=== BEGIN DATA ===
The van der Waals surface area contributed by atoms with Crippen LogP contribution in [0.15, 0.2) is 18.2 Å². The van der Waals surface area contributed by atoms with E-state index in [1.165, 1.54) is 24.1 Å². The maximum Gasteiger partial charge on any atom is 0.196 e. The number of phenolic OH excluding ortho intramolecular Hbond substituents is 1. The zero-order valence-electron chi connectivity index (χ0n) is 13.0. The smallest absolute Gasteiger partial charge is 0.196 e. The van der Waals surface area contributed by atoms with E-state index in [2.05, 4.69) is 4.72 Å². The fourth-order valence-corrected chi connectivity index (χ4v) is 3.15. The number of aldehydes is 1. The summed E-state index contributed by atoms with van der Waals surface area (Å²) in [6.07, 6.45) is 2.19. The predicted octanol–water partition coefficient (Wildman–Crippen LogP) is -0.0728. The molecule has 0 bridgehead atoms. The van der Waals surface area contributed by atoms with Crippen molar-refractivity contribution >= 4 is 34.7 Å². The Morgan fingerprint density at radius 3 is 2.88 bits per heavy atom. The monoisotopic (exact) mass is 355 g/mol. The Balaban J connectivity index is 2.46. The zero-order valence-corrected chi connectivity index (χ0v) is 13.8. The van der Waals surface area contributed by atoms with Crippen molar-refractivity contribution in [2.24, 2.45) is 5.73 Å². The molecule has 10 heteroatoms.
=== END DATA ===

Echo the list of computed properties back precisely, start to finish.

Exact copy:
The van der Waals surface area contributed by atoms with Crippen LogP contribution in [0.15, 0.2) is 18.2 Å². The van der Waals surface area contributed by atoms with E-state index in [1.165, 1.54) is 24.1 Å². The maximum Gasteiger partial charge on any atom is 0.196 e. The number of phenolic OH excluding ortho intramolecular Hbond substituents is 1. The zero-order valence-electron chi connectivity index (χ0n) is 13.0. The smallest absolute Gasteiger partial charge is 0.196 e. The van der Waals surface area contributed by atoms with E-state index in [2.05, 4.69) is 4.72 Å². The fourth-order valence-corrected chi connectivity index (χ4v) is 3.15. The number of aldehydes is 1. The summed E-state index contributed by atoms with van der Waals surface area (Å²) in [6.07, 6.45) is 2.19. The predicted octanol–water partition coefficient (Wildman–Crippen LogP) is -0.0728. The molecule has 0 bridgehead atoms. The van der Waals surface area contributed by atoms with Crippen molar-refractivity contribution >= 4 is 34.7 Å². The Morgan fingerprint density at radius 3 is 2.88 bits per heavy atom. The monoisotopic (exact) mass is 355 g/mol. The Balaban J connectivity index is 2.46. The zero-order valence-corrected chi connectivity index (χ0v) is 13.8. The van der Waals surface area contributed by atoms with Crippen molar-refractivity contribution in [2.24, 2.45) is 5.73 Å². The molecule has 10 heteroatoms.